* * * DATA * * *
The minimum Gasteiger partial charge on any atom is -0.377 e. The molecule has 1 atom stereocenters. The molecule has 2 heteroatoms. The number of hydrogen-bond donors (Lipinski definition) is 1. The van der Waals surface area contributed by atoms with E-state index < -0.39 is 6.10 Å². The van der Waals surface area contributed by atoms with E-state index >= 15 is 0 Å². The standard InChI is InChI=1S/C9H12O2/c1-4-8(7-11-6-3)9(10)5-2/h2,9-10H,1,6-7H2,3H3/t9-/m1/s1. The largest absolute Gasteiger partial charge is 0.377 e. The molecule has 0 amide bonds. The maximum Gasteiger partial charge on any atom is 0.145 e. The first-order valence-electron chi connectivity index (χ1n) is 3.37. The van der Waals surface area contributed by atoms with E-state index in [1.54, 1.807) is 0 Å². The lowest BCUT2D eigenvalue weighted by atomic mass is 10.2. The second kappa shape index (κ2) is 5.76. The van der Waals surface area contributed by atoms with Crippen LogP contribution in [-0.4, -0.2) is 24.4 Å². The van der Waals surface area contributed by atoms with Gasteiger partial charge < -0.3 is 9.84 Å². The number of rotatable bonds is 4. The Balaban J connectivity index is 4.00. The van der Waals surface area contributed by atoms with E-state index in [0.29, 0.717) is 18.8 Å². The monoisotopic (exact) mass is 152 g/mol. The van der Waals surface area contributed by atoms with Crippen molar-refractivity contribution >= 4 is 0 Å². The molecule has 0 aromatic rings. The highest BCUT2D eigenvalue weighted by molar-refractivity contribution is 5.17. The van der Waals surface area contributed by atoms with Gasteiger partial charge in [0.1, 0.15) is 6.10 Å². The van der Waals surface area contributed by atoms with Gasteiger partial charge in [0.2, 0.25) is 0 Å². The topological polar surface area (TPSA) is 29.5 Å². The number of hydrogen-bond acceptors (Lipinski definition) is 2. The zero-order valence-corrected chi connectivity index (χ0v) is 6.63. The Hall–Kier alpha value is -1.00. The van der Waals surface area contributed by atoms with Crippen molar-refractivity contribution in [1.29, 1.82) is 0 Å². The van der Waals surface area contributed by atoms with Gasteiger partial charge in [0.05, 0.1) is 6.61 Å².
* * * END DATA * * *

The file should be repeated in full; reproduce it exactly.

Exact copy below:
The minimum Gasteiger partial charge on any atom is -0.377 e. The molecule has 1 atom stereocenters. The molecule has 2 heteroatoms. The number of hydrogen-bond donors (Lipinski definition) is 1. The van der Waals surface area contributed by atoms with E-state index < -0.39 is 6.10 Å². The van der Waals surface area contributed by atoms with E-state index >= 15 is 0 Å². The standard InChI is InChI=1S/C9H12O2/c1-4-8(7-11-6-3)9(10)5-2/h2,9-10H,1,6-7H2,3H3/t9-/m1/s1. The largest absolute Gasteiger partial charge is 0.377 e. The molecule has 0 amide bonds. The maximum Gasteiger partial charge on any atom is 0.145 e. The first-order valence-electron chi connectivity index (χ1n) is 3.37. The van der Waals surface area contributed by atoms with E-state index in [1.54, 1.807) is 0 Å². The lowest BCUT2D eigenvalue weighted by atomic mass is 10.2. The second kappa shape index (κ2) is 5.76. The van der Waals surface area contributed by atoms with Crippen LogP contribution in [-0.4, -0.2) is 24.4 Å². The van der Waals surface area contributed by atoms with Gasteiger partial charge < -0.3 is 9.84 Å². The number of rotatable bonds is 4. The Balaban J connectivity index is 4.00. The van der Waals surface area contributed by atoms with E-state index in [0.29, 0.717) is 18.8 Å². The monoisotopic (exact) mass is 152 g/mol. The van der Waals surface area contributed by atoms with Crippen molar-refractivity contribution >= 4 is 0 Å². The molecule has 0 aromatic rings. The highest BCUT2D eigenvalue weighted by molar-refractivity contribution is 5.17. The van der Waals surface area contributed by atoms with Gasteiger partial charge in [0.1, 0.15) is 6.10 Å². The van der Waals surface area contributed by atoms with Gasteiger partial charge in [0.2, 0.25) is 0 Å². The topological polar surface area (TPSA) is 29.5 Å². The number of hydrogen-bond acceptors (Lipinski definition) is 2. The zero-order valence-corrected chi connectivity index (χ0v) is 6.63. The Hall–Kier alpha value is -1.00. The van der Waals surface area contributed by atoms with Crippen molar-refractivity contribution in [1.29, 1.82) is 0 Å². The van der Waals surface area contributed by atoms with Gasteiger partial charge in [0.05, 0.1) is 6.61 Å².